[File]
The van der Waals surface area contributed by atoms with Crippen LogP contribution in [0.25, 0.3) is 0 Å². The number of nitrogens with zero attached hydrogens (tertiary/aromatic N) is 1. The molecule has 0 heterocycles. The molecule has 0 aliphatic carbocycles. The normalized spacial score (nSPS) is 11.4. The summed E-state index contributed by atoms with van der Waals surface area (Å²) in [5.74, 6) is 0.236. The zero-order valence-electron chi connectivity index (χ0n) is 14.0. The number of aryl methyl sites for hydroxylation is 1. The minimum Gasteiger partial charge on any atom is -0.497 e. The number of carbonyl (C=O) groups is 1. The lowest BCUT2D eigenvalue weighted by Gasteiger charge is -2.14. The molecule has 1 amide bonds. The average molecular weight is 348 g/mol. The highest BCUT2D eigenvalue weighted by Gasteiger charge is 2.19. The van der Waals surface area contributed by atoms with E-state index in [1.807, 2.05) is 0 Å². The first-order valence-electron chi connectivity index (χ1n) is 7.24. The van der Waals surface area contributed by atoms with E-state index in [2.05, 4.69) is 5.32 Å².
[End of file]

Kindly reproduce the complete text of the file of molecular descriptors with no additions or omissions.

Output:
The van der Waals surface area contributed by atoms with Crippen LogP contribution in [0.25, 0.3) is 0 Å². The number of nitrogens with zero attached hydrogens (tertiary/aromatic N) is 1. The molecule has 0 heterocycles. The molecule has 0 aliphatic carbocycles. The normalized spacial score (nSPS) is 11.4. The summed E-state index contributed by atoms with van der Waals surface area (Å²) in [5.74, 6) is 0.236. The zero-order valence-electron chi connectivity index (χ0n) is 14.0. The number of aryl methyl sites for hydroxylation is 1. The minimum Gasteiger partial charge on any atom is -0.497 e. The number of carbonyl (C=O) groups is 1. The lowest BCUT2D eigenvalue weighted by Gasteiger charge is -2.14. The molecule has 1 amide bonds. The average molecular weight is 348 g/mol. The highest BCUT2D eigenvalue weighted by Gasteiger charge is 2.19. The van der Waals surface area contributed by atoms with E-state index in [1.807, 2.05) is 0 Å². The first-order valence-electron chi connectivity index (χ1n) is 7.24. The van der Waals surface area contributed by atoms with E-state index in [2.05, 4.69) is 5.32 Å².